The Don’t Pack a Pest! (DPAP) for Academic Travelers

A collaborative research-based project to inform outreach for academic travelers about the risks of traveling with agricultural items.

This work is part of the national Don’t Pack a Pest program, which was first launched in the 1990s by the California Department of Food and Agriculture (CDFA), U.S. Department of Agriculture (USDA), and U.S. Customs and Border Protection (CBP) to educate travelers about the risks associated with carrying prohibited food, plants, and other agricultural products in passenger luggage.

We are working to research and adapt the DPAP message for the academic traveler, including faculty, scholars, international students, study abroad students, or anyone traveling internationally for their school or research.

We seek to collaborate with university/college international and study abroad programs, international agriculture programs, and faculty and scholars traveling internationally, to research and educate international travelers about the important Don’t Pack a Pest message. Join our growing national partnership to improve your students’ traveling experience. 

Products available (DPAP Toolkit) 

As a result of our survey and partnership engagement, we created a draft "DPAP Toolkit" of resources that can be used by international and study abroad programs to share with their students or colleagues. 

DPAP Brochure for Student Travelers. This quad-fold brochure highlights some of the risks posed by invasive pests and provides examples of generally prohibited items. It also introduces the Don't Pack a Pest program and outlines the process for declaring items to the U.S. Customs and Border Protection. The brochure is also available as a pdf

Powerpoint Presentation. For student orientations or to share with administrators

Template language. For use on a website, email, or newsletter

Linus video. A one-minute video starring the U.S. Customs and Border Protection agricultural produce detection dog, Linus. Linus informs the traveling public about prohibited items and declaring agricultural items. 

Land Air Sea Video. A highly visual 30 second video showcasing the many resources we are protecting when we "Dont Pack a Pest".

Don't Pack a website and resources including guidelines on what is restricted

Message delivery opportunities guide. A guide on how to share the DPAP message developed for International and Study Abroad Program administrators 

International student journey map. Identifies critical steps and points of engagement that students experience as they start and complete the process of coming to study in the United States. 


Why are invasive pests an issue?

Invasive species cause approximately $120 billion in damage and control costs annually throughout the U.S. (Pimentel et. al. 2005). A wide variety of damaging pests, plants and diseases are regularly intercepted in U.S. ports by CBP officials as international travelers and cargo ships arrive from overseas. For example, at least one pest or disease is introduced into Florida every month (on average), including pests new to the U.S. (Don’t Pack a Pest, 2016). These can include pests and diseases such as avian influenza, Chinese mitten crabs, giant hogweeds, khapra beetles, Mexican fruit flies, and many more.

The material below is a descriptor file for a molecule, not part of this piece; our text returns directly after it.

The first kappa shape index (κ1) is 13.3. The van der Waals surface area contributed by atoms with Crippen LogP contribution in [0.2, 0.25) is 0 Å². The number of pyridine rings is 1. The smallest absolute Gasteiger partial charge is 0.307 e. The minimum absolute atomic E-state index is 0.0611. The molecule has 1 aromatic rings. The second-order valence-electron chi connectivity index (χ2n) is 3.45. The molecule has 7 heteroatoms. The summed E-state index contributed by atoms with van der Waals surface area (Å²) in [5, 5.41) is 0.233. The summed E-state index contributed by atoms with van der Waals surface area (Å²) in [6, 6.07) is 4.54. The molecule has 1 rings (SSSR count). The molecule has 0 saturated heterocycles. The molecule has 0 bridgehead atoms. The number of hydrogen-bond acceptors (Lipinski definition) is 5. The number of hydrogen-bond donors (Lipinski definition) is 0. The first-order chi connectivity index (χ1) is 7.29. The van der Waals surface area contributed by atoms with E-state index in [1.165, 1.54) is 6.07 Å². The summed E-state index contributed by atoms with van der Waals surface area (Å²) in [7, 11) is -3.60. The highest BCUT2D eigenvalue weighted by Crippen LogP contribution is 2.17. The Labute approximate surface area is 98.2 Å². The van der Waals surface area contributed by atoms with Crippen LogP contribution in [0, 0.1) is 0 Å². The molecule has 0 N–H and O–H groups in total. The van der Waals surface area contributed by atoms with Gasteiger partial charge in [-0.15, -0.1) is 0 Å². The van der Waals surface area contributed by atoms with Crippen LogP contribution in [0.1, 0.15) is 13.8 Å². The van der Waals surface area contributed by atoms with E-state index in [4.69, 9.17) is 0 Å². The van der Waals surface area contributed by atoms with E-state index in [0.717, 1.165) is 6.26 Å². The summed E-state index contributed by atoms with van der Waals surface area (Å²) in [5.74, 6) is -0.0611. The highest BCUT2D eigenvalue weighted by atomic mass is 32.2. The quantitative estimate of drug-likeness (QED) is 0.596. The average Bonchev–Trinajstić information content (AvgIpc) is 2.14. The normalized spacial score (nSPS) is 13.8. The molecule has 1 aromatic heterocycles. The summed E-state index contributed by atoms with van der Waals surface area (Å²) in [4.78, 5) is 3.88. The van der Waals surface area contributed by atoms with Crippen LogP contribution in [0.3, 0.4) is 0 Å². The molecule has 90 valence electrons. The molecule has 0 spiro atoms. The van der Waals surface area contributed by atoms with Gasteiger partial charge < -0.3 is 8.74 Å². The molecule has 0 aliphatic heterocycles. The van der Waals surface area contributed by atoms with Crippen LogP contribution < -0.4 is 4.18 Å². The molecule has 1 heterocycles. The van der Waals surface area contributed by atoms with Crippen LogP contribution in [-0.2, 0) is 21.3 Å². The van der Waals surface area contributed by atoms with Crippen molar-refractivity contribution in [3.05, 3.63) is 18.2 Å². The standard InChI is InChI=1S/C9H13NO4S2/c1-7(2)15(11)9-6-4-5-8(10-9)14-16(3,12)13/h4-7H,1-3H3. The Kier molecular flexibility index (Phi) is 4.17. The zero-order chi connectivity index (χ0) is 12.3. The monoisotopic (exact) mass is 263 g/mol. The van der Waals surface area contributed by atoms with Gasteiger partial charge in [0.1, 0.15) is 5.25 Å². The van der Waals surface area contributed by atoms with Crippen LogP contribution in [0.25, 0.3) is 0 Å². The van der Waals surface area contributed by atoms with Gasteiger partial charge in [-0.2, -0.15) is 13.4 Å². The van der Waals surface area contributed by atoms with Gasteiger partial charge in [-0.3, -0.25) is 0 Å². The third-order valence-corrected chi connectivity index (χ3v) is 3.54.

African swine flu is a current example of the real threats posed by pests and diseases that can hitch hike in people's luggage. This Washington Post article, The Deadly African Virus That’s Killing China’s Pigs, and a simlar Reuters article, China warns of surging wordlwide prices for pork as African swine flu spreads describes the recent spread of African swine flu in Asia and its potentially devistating economic impact. Analysts expect a 70% increase in prices for pork in China, and Chinese farmers are expected to cull 200 million pigs due to the African swine flu in 2019. African swine flu can be spread accidentally by international travelers packing pork meat products, and highlights the important role that international travelers play in preventing this devastating disease from spreading even further by taking care to not to pack items that could harbor damaging pest. 

Why work with university international student and study-abroad programs?

International and study-abroad students are the largest group of international travelers. The United States hosts the largest number of international students of any country, and over the past 15 years the number of international students in the U.S has grown by 72 percent. Working with student travelers, including international and study-abroad students, offers mutual value and opportunity to engage in learning, and to be part of the solution to invasive species and positively affect the well-being of our society as a whole. This work seeks to engage students and institutions in learning how the Don’t Pack a Pest! campaign can be used to bring value to both students and their programs.